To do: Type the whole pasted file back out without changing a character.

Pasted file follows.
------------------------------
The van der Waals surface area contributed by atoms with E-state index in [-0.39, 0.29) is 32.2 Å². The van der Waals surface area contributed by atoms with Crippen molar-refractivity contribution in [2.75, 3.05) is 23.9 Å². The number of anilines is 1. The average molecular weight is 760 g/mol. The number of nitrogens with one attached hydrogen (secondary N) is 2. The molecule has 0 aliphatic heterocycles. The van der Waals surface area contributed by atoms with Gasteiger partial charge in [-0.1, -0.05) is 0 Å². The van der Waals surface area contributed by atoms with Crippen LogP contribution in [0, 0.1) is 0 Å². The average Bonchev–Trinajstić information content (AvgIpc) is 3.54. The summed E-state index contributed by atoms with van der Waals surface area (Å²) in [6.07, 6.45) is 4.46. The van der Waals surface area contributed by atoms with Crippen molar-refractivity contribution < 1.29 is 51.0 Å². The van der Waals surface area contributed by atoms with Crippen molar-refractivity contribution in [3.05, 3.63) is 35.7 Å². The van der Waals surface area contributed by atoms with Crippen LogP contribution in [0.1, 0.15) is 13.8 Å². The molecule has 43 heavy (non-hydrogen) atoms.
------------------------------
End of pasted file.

The van der Waals surface area contributed by atoms with E-state index in [-0.39, 0.29) is 32.2 Å². The van der Waals surface area contributed by atoms with Crippen molar-refractivity contribution in [2.75, 3.05) is 23.9 Å². The number of anilines is 1. The average molecular weight is 760 g/mol. The number of nitrogens with one attached hydrogen (secondary N) is 2. The molecule has 0 aliphatic heterocycles. The van der Waals surface area contributed by atoms with Gasteiger partial charge in [-0.1, -0.05) is 0 Å². The van der Waals surface area contributed by atoms with Crippen LogP contribution in [0, 0.1) is 0 Å². The average Bonchev–Trinajstić information content (AvgIpc) is 3.54. The summed E-state index contributed by atoms with van der Waals surface area (Å²) in [6.07, 6.45) is 4.46. The van der Waals surface area contributed by atoms with Crippen molar-refractivity contribution < 1.29 is 51.0 Å². The van der Waals surface area contributed by atoms with Crippen molar-refractivity contribution in [3.05, 3.63) is 35.7 Å². The van der Waals surface area contributed by atoms with Crippen LogP contribution in [0.1, 0.15) is 13.8 Å². The molecule has 43 heavy (non-hydrogen) atoms.